Holocene El Niño–Southern Oscillation variability reflected in subtropical Australian precipitation

C. Barr*, J. Tibby, M. J. Leng, J. J. Tyler, A.C.G. Henderson, J. T. Overpeck, G. L. Simpson, J. E. Cole, S. J. Phipps, J. C. Marshall, G. B. McGregor, Q. Hua, F. H. McRobie

*Corresponding author af dette arbejde

Publikation: Bidrag til tidsskrift/Konferencebidrag i tidsskrift /Bidrag til avisTidsskriftartikelForskningpeer review

24 Citationer (Scopus)

Abstract

The La Niña and El Niño phases of the El Niño-Southern Oscillation (ENSO) have major impacts on regional rainfall patterns around the globe, with substantial environmental, societal and economic implications. Long-term perspectives on ENSO behaviour, under changing background conditions, are essential to anticipating how ENSO phases may respond under future climate scenarios. Here, we derive a 7700-year, quantitative precipitation record using carbon isotope ratios from a single species of leaf preserved in lake sediments from subtropical eastern Australia. We find a generally wet (more La Niña-like) mid-Holocene that shifted towards drier and more variable climates after 3200 cal. yr BP, primarily driven by increasing frequency and strength of the El Niño phase. Climate model simulations implicate a progressive orbitally-driven weakening of the Pacific Walker Circulation as contributing to this change. At centennial scales, high rainfall characterised the Little Ice Age (~1450–1850 CE) in subtropical eastern Australia, contrasting with oceanic proxies that suggest El Niño-like conditions prevail during this period. Our data provide a new western Pacific perspective on Holocene ENSO variability and highlight the need to address ENSO reconstruction with a geographically diverse network of sites to characterise how both ENSO, and its impacts, vary in a changing climate.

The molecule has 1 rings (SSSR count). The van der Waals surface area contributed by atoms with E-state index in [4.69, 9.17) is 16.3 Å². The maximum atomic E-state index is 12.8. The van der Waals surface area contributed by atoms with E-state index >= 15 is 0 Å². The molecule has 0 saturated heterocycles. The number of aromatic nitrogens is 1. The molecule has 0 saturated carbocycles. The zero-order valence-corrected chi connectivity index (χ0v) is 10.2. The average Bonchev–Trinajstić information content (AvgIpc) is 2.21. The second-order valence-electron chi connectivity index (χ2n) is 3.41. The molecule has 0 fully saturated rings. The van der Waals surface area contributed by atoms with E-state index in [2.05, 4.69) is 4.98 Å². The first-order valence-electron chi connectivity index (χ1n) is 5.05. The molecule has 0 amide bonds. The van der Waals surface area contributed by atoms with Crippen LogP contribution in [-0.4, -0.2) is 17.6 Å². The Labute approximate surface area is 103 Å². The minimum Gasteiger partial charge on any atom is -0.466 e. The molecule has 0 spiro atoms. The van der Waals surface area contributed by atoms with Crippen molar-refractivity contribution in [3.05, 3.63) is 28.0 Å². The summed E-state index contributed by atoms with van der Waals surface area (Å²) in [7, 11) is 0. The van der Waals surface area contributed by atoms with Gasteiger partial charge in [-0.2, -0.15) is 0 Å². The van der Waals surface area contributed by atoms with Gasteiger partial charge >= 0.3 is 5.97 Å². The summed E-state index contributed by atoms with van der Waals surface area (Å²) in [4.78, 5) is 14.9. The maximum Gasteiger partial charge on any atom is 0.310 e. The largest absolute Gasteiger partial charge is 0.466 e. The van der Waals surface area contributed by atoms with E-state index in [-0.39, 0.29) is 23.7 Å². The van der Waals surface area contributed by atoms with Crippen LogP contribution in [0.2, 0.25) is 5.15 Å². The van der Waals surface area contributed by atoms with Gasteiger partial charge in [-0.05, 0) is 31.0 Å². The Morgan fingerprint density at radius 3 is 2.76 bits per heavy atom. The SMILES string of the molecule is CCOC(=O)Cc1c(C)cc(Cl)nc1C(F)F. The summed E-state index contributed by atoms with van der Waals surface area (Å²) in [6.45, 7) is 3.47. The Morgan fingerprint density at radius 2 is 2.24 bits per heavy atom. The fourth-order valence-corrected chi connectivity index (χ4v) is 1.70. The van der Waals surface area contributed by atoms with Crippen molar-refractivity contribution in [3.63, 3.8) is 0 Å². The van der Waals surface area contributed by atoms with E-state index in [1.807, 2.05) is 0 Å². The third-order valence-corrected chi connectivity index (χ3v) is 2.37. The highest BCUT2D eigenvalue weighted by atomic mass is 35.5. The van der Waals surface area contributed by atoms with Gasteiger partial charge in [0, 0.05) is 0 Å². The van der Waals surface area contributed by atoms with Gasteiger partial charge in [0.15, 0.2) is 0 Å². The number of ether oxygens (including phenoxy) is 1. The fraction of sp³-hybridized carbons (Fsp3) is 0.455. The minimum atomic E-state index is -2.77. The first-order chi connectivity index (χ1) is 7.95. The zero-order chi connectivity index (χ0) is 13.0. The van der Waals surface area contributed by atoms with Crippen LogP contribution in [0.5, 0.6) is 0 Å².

OriginalsprogEngelsk
Artikelnummer1627
TidsskriftScientific Reports
Vol/bind9
Nummer1
ISSN2045-2322
DOI
StatusUdgivet - 1 dec. 2019
Udgivet eksterntJa

Fingeraftryk

Dyk ned i forskningsemnerne om 'Holocene El Niño–Southern Oscillation variability reflected in subtropical Australian precipitation'. Sammen danner de et unikt fingeraftryk.

Citationsformater